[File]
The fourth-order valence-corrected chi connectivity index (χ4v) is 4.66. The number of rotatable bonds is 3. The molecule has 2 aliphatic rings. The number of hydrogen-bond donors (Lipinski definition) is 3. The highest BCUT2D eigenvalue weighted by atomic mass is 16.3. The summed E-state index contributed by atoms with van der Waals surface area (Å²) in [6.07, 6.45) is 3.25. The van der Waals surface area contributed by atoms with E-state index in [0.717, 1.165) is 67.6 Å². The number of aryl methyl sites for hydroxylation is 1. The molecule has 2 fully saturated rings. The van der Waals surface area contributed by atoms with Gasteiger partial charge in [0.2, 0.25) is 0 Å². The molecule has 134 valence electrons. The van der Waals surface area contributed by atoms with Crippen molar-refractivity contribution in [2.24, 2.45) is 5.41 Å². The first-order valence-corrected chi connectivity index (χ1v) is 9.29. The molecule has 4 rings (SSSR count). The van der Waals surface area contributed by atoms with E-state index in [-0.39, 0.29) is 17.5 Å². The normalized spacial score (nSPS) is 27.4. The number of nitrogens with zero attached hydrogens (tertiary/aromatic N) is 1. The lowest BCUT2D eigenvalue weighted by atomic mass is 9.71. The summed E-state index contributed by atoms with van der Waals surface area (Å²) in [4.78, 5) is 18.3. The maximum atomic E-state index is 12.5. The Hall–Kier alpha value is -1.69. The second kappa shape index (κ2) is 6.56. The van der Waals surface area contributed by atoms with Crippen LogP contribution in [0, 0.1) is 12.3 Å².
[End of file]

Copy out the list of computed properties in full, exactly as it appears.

The fourth-order valence-corrected chi connectivity index (χ4v) is 4.66. The number of rotatable bonds is 3. The molecule has 2 aliphatic rings. The number of hydrogen-bond donors (Lipinski definition) is 3. The highest BCUT2D eigenvalue weighted by atomic mass is 16.3. The summed E-state index contributed by atoms with van der Waals surface area (Å²) in [6.07, 6.45) is 3.25. The van der Waals surface area contributed by atoms with E-state index in [0.717, 1.165) is 67.6 Å². The number of aryl methyl sites for hydroxylation is 1. The molecule has 2 fully saturated rings. The van der Waals surface area contributed by atoms with Gasteiger partial charge in [0.2, 0.25) is 0 Å². The molecule has 134 valence electrons. The van der Waals surface area contributed by atoms with Crippen molar-refractivity contribution in [2.24, 2.45) is 5.41 Å². The first-order valence-corrected chi connectivity index (χ1v) is 9.29. The molecule has 4 rings (SSSR count). The van der Waals surface area contributed by atoms with E-state index in [-0.39, 0.29) is 17.5 Å². The normalized spacial score (nSPS) is 27.4. The number of nitrogens with zero attached hydrogens (tertiary/aromatic N) is 1. The lowest BCUT2D eigenvalue weighted by atomic mass is 9.71. The summed E-state index contributed by atoms with van der Waals surface area (Å²) in [4.78, 5) is 18.3. The maximum atomic E-state index is 12.5. The Hall–Kier alpha value is -1.69. The second kappa shape index (κ2) is 6.56. The van der Waals surface area contributed by atoms with Crippen LogP contribution in [0, 0.1) is 12.3 Å².